You see the avatar pop up on LinkedIn, the same one you saw on Twitter a few times, and you think to yourself 'why not pop the question?' Well, let's say you would not be so casual about it if that were the question.
Does familiarity breed contempt in social networks? Would you just as easily invite the same person to a dinner squeezed between a busy workday and your family?
We all start from somewhere, of course. A common interest, an acquaintance makes introductions, working at the same company, or volunteering for the same non profit organizations are all potential reasons to connect.
How about these lines:
- indicated you are part of the same group (boasting 15,000 members)
- enjoy your Twitter stream, let's connect here as well (assuming connection)
- colleague at someone's company you never heard of (or, just as interesting, at a big university)
- no personalized reason (just because we're both signed up here)
- has done business with you at company you were not aware existed (fascinating case)
- draws parallels in experience and like-mindedness (concluding a connection is inevitable)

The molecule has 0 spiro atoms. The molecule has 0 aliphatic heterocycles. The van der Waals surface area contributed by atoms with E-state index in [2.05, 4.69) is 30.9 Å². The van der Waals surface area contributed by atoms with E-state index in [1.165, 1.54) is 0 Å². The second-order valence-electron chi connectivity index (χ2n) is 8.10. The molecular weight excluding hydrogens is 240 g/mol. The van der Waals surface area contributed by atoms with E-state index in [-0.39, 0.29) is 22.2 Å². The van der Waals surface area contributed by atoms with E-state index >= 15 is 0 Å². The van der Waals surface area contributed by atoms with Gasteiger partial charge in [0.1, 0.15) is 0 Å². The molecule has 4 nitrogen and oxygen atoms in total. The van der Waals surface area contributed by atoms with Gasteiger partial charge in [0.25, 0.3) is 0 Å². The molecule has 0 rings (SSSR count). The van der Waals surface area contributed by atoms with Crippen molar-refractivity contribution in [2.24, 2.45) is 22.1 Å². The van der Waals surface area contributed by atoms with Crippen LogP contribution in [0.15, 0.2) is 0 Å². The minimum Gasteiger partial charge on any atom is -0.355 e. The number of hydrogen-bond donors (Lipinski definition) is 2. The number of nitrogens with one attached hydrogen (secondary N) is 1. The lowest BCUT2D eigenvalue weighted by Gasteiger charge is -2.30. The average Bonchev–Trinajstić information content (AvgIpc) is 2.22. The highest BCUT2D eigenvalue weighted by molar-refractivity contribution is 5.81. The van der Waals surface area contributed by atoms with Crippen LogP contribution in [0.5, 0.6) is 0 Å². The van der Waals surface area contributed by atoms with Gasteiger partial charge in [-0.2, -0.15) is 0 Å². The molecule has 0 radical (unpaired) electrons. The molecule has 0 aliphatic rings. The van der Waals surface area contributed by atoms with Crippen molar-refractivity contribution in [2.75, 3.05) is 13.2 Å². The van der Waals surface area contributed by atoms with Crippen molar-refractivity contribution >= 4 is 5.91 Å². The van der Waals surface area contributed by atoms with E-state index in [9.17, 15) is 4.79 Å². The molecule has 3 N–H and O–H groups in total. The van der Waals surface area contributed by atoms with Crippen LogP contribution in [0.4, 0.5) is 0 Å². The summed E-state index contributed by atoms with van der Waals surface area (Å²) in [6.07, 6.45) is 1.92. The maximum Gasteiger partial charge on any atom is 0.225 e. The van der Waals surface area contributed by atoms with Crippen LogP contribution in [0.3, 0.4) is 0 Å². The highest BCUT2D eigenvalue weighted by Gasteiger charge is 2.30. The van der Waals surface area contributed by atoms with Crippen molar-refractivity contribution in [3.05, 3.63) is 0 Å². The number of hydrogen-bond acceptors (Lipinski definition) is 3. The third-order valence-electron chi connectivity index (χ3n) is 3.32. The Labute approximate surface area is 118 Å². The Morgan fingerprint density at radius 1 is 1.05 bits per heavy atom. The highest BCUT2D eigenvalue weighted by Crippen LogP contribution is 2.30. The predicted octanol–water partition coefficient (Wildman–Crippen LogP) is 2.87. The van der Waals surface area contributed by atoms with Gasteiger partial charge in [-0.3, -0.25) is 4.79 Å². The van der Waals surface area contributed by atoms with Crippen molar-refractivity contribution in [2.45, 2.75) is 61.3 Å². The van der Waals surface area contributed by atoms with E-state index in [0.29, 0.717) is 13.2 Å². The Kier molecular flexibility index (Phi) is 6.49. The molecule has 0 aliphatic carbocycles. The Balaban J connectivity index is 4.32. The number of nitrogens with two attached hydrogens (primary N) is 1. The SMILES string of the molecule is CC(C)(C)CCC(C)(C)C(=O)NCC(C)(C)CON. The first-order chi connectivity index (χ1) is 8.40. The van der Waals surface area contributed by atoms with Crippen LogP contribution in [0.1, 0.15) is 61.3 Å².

- would like to add you to their professional network (collector's item?)
Indeed, we all do start somewhere. Should you be going somewhere together — say on a bus or a train, more rarely on a flight — you'd eventually be getting there.
There's a difference between making connections within a specific context and situation, or just meeting briefly on the basis of a common experience, and wanting to link electronically "just because".
The tools make it extremely easy to complete tasks efficiently, save time. They also make it quite likely to fall into the habit of confusing reporting, sharing, and reading news/information about others with the actual actions it takes to do — whether making history, or developing connections.
Just because many of the tools are free, they do not automatically translate into a direct benefit for all. Just because you can, does it mean you should?
In the end, it takes considerably less to do the work. Connections develop into relationships that enrich our lives. The probability of succeeding is much higher than adopting a broadcast approach in social networks.
Has your approach in social networks changed in the last year?
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